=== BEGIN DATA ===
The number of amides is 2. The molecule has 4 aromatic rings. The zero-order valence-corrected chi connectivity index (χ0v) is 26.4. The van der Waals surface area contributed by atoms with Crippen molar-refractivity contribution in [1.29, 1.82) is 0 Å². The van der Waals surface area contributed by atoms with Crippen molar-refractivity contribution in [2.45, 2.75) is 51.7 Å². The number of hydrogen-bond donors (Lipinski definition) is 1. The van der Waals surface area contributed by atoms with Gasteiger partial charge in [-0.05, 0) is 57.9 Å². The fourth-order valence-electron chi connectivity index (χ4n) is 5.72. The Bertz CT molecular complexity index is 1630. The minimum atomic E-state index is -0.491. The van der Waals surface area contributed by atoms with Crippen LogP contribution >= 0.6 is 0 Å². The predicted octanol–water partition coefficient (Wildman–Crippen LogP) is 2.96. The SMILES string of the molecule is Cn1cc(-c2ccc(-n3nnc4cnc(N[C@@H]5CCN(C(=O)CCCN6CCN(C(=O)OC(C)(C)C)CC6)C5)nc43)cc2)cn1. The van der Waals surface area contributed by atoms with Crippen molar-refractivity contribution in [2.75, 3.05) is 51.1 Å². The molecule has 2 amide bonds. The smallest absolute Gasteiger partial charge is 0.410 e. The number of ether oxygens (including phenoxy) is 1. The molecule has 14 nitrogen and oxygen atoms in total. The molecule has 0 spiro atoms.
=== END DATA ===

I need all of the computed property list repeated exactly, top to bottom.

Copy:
The number of amides is 2. The molecule has 4 aromatic rings. The zero-order valence-corrected chi connectivity index (χ0v) is 26.4. The van der Waals surface area contributed by atoms with Crippen molar-refractivity contribution in [1.29, 1.82) is 0 Å². The van der Waals surface area contributed by atoms with Crippen molar-refractivity contribution in [2.45, 2.75) is 51.7 Å². The number of hydrogen-bond donors (Lipinski definition) is 1. The van der Waals surface area contributed by atoms with Gasteiger partial charge in [-0.05, 0) is 57.9 Å². The fourth-order valence-electron chi connectivity index (χ4n) is 5.72. The Bertz CT molecular complexity index is 1630. The minimum atomic E-state index is -0.491. The van der Waals surface area contributed by atoms with Crippen LogP contribution >= 0.6 is 0 Å². The predicted octanol–water partition coefficient (Wildman–Crippen LogP) is 2.96. The SMILES string of the molecule is Cn1cc(-c2ccc(-n3nnc4cnc(N[C@@H]5CCN(C(=O)CCCN6CCN(C(=O)OC(C)(C)C)CC6)C5)nc43)cc2)cn1. The van der Waals surface area contributed by atoms with Crippen molar-refractivity contribution in [2.75, 3.05) is 51.1 Å². The molecule has 2 amide bonds. The smallest absolute Gasteiger partial charge is 0.410 e. The number of ether oxygens (including phenoxy) is 1. The molecule has 14 nitrogen and oxygen atoms in total. The molecule has 0 spiro atoms.